Home-based cognitive behavioral therapy relieves IBS symptoms

Jun 25, 2008

Persons with irritable bowel syndrome (IBS) can relieve their symptoms as effectively by following a self-administered, at-home cognitive behavioral program as they can by undergoing a 10-week in-office program administered by a trained therapist, a new pilot study has shown. The findings are important because there are no reliable medicines available to treat successfully the full range of symptoms of this chronic, often debilitating, disorder that affects an estimated 14-24 percent of women and 5-19 percent of men in the U.S.

The study is posted online on the Clinical Gastroenterology and Hepatology's Web site and will be published in the journal's July 2008 issue.

Jeffrey M. Lackner, Psy.D., assistant professor in the Division of Gastroenterology in the University at Buffalo School of Medicine and Biomedical Sciences and director of its Behavioral Medicine Clinic at the Erie County Medical Center, is first author.

"The value of this study is that it shows that patients can learn relatively simple self-care skills to take control of symptoms that are resistant to existing medical treatments," said Lackner. "This is a dramatic example of the complexity of brain-gut interactions."

IBS is characterized by chronic abdominal pain and discomfort, diarrhea and/or constipation. Cognitive behavioral therapy (CBT) has been shown to improve symptoms, quality of life and psychological stress, but there is a shortage of trained CBT therapists, which has created long waiting lists.

The treatment also is expensive and time consuming, requiring 10-12 in-office sessions, a schedule many patients are unable or unwilling to maintain. In addition, IBS specialty clinics are rare, so patients are deprived of the state-of-the-art treatment available at UB.

To help solve these problems, Lackner and colleagues designed a primarily self-administered treatment program that patients can learn at home, using self-study materials, supplemented by four in-office counseling sessions.

"Patients can follow a program like this at their own pace and on their own time," Lackner noted, "and perhaps most important, they can learn these skills in the environment where symptoms are most likely to occur. It also requires less travel, which makes it convenient for patients with busy lifestyles and for those in underserved and rural areas."

The researchers tested the program's effectiveness in a pilot study involving 75 IBS-diagnosed patients who were randomized to one of three groups: a standard 10-session therapist-administered cognitive therapy group (CBT); a "minimal-contact" CBT group (MC-CBT) that included the home-based program and a wait-list group (WL). This last group simply monitored their gastrointestinal symptoms daily.

All participants were interviewed two weeks after the end of the 10-week treatment period to gather information on overall relief of symptoms and improved quality of life.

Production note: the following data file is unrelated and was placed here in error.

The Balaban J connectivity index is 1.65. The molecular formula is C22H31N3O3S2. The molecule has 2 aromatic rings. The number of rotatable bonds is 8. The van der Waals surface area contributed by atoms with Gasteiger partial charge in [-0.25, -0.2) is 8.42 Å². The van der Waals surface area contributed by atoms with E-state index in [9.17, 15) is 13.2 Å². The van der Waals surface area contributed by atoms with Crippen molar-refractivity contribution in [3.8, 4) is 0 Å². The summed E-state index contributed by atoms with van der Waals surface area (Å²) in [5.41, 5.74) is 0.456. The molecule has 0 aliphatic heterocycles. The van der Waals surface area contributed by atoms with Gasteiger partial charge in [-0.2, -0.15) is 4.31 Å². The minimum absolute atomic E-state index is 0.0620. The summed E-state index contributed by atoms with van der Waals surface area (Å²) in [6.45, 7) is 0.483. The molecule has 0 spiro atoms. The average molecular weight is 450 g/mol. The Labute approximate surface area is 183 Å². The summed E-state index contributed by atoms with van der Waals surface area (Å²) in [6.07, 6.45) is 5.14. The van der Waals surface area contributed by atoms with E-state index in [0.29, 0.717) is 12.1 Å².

Patients in both therapy groups reported clinically significant relief of symptoms: 60.9 percent in the CBT group and 72 percent for MC-CBT. Only 7.4 percent of the wait-list group reported improvement. Patients in both treatment groups also reported significant improvement in quality of life.

"The finding that a self-administered approach can be successful in reducing IBS symptoms is important at this point in time, when few validated therapies are available for patients," said Lackner.

"Further research is needed to establish the therapeutic potential of this novel approach to managing IBS, as well as to understand how these treatments work and the conditions under which they are most likely to achieve the desired effects."

Source: University at Buffalo

Explore further: New evidence helps health workers in the fight against Ebola

add to favorites email to friend print save as pdf

Related Stories

Study characterizes genetic resistance to wheat disease

36 minutes ago

A new study co-authored by University of Nebraska-Lincoln researchers has unearthed the genetic roots of resistance to a wheat disease that has recently devastated crop yields from southern Africa through ...

Linguists tackle computational analysis of grammar

36 minutes ago

Children don't have to be told that "cat" and "cats" are variants of the same word—they pick it up just by listening. To a computer, though, they're as different as, well, cats and dogs. Yet it's computers ...

Ultra-small block 'M' illustrates big ideas in drug delivery

49 minutes ago

By making what might be the world's smallest three-dimensional unofficial Block "M," University of Michigan researchers have demonstrated a nanoparticle manufacturing process capable of producing multilayered, precise shapes.

Recommended for you

User comments : 0

Please sign in to add a comment. Registration is free, and takes less than a minute. Read more

Click here to reset your password.
Sign in to get notified via email when new comments are made.